May I suggest changing your gliderport rather than your trailer!

Mike
  #9  
Old March 29th 10, 10:29 PM posted to rec.aviation.soaring
Greg Arnold[_3_]
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Posts: 37
Default Aluminum top Cobra trailer leaks - how frequent?

On 3/29/2010 1:50 PM, John Cochrane wrote:


Well, even the fiberglass top can leak a little. When I put my plane
together the other day
there was a string of mud spots on the leading edge of my wings near
the root end. Those
parts of my wings are under the passive vents installed in the
trailer, so I'm getting some
moisture in through or around those vents.

-- Matt


This might also come from the even worse problem of metal-top (all)
trailers -- condensation.

Any day the 5 am temperature goes below the dewpoint (most days in the
spring), the glider inside the trailer will be sopping wet. It dries
out by noon if you have a good vent. But your beloved glider is
spending 4-5 hours a day covered in water.

I've attacked this successfully with a dehumidifier, but that needs
power which we don't have at my current airport.

The new insulated tops might help. Has anyone noticed a big
difference?

John Cochrane



If the 5 am air temperature goes below the dewpoint, you will have fog.
If your trailer is well ventilated (has a fan), you may get air inside
the trailer that is below the dew point. I wouldn't think an insulated
top would help. If the trailer is not well ventilated, however, it
would seem that an insulated top would help get the air inside the
trailer warmer than the dew point, and thus would help keep it dry.

Compare this situation with radiation of heat to space at night. If you
leave your glider tied out at night, it radiates heat, the fiberglass
can get below the dew point, and you can have water on the glider in the
morning. The same thing can happen to a metal trailer -- if the metal
ends up below the dew point, there will be water on the metal (both
inside and out). An insulated top should help here, because there is no
exposed metal inside the trailer.

This raises another question -- should trailers have fans? My aluminum
Cobra does not, and it (and the glider) always has been dry inside.








  #10  
Old March 30th 10, 12:44 AM posted to rec.aviation.soaring
mattm[_2_]
external usenet poster
 
Posts: 167
Default Aluminum top Cobra trailer leaks - how frequent?

On Mar 29, 5:29*pm, Greg Arnold wrote:
On 3/29/2010 1:50 PM, John Cochrane wrote:





Well, even the fiberglass top can leak a little. *When I put my plane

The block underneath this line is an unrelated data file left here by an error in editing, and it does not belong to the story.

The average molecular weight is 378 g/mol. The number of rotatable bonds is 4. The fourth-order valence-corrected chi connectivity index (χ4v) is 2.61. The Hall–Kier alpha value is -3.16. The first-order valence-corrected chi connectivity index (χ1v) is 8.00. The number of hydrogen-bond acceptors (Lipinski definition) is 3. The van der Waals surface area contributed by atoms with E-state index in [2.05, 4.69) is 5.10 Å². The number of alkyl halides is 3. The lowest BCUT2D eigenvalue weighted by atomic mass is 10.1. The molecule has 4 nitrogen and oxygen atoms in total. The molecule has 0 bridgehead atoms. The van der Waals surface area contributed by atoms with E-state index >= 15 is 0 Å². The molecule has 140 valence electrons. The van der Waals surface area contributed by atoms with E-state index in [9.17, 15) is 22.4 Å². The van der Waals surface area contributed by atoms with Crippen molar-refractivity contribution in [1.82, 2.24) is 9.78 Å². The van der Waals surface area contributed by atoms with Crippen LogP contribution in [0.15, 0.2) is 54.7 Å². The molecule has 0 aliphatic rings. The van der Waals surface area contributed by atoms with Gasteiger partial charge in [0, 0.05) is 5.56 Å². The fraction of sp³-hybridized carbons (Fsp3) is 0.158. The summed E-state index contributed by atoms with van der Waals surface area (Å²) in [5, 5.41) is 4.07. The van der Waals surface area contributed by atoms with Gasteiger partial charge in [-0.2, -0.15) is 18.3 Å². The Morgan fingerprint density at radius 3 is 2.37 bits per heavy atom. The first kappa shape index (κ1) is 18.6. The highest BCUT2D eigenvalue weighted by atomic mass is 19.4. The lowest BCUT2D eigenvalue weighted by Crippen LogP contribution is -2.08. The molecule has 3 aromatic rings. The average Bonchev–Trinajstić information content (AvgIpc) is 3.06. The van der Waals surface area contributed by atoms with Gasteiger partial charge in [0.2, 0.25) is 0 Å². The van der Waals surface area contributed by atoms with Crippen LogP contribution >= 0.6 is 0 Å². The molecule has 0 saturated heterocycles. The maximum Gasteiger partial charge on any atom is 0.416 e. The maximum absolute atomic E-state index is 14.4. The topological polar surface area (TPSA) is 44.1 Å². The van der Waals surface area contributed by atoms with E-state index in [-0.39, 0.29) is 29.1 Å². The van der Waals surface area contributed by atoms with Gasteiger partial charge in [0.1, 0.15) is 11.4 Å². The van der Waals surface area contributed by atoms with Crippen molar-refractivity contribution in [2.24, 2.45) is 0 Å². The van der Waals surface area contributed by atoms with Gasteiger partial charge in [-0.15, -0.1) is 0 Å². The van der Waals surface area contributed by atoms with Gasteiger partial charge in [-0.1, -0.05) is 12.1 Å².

together the other day
there was a string of mud spots on the leading edge of my wings near
the root end. *Those
parts of my wings are under the passive vents installed in the
trailer, so I'm getting some
moisture in through or around those vents.


-- Matt


This might also come from the even worse problem of metal-top (all)
trailers -- condensation.


Any day the 5 am temperature goes below the dewpoint (most days in the
spring), the glider inside the trailer will be sopping wet. It dries
out by noon if you have a good vent. But your beloved glider is
spending 4-5 hours a day covered in water.


I've attacked this successfully with a dehumidifier, but that needs
power which we don't have at my current airport.


The new insulated tops might help. Has anyone noticed a big
difference?


John Cochrane


If the 5 am air temperature goes below the dewpoint, you will have fog.
* If your trailer is well ventilated (has a fan), you may get air inside
the trailer that is below the dew point. *I wouldn't think an insulated
top would help. *If the trailer is not well ventilated, however, it
would seem that an insulated top would help get the air inside the
trailer warmer than the dew point, and thus would help keep it dry.

Compare this situation with radiation of heat to space at night. *If you
leave your glider tied out at night, it radiates heat, the fiberglass
can get below the dew point, and you can have water on the glider in the
morning. *The same thing can happen to a metal trailer -- if the metal
ends up below the dew point, there will be water on the metal (both
inside and out). *An insulated top should help here, because there is no
exposed metal inside the trailer.

This raises another question -- should trailers have fans? *My aluminum
Cobra does not, and it (and the glider) always has been dry inside.


We're big believers of solar fans here in the soggy SouthEast US.
Typical
summertime dewpoints are in the '70Fs. I've seen several planes that
didn't
have solar vents (or whose vents had failed) that remained parked for
a while.
The gelcoat on the leading edge of the wings and the bottom of the
fuselage just
rots away over time (that's where the dew collects). The entire plane
can get
furry from mildew. My plane needed quite a bit of work before I would
buy it --
it needed the leading edges redone. There's a plane in the shop
getting a
complete refinish because of the same problems.

-- Matt